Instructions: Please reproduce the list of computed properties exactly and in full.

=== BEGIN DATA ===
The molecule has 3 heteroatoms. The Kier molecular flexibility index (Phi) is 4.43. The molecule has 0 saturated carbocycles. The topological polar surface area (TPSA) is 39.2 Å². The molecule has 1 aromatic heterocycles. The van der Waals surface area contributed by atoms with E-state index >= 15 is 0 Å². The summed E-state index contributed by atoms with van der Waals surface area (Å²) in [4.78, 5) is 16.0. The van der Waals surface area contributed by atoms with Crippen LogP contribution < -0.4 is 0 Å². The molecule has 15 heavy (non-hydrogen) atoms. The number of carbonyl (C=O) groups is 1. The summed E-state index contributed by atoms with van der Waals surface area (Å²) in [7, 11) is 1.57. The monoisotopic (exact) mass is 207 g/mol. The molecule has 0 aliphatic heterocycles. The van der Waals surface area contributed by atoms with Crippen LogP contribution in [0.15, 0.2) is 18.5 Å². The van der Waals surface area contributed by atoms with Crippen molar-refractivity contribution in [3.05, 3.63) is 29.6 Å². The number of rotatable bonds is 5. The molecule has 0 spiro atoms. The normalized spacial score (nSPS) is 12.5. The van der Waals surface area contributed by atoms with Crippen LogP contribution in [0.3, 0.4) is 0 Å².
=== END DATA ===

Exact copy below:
The molecule has 3 heteroatoms. The Kier molecular flexibility index (Phi) is 4.43. The molecule has 0 saturated carbocycles. The topological polar surface area (TPSA) is 39.2 Å². The molecule has 1 aromatic heterocycles. The van der Waals surface area contributed by atoms with E-state index >= 15 is 0 Å². The summed E-state index contributed by atoms with van der Waals surface area (Å²) in [4.78, 5) is 16.0. The van der Waals surface area contributed by atoms with Crippen LogP contribution < -0.4 is 0 Å². The molecule has 15 heavy (non-hydrogen) atoms. The number of carbonyl (C=O) groups is 1. The summed E-state index contributed by atoms with van der Waals surface area (Å²) in [7, 11) is 1.57. The monoisotopic (exact) mass is 207 g/mol. The molecule has 0 aliphatic heterocycles. The van der Waals surface area contributed by atoms with Crippen LogP contribution in [0.15, 0.2) is 18.5 Å². The van der Waals surface area contributed by atoms with Crippen molar-refractivity contribution in [3.05, 3.63) is 29.6 Å². The number of rotatable bonds is 5. The molecule has 0 spiro atoms. The normalized spacial score (nSPS) is 12.5. The van der Waals surface area contributed by atoms with Crippen LogP contribution in [0.3, 0.4) is 0 Å².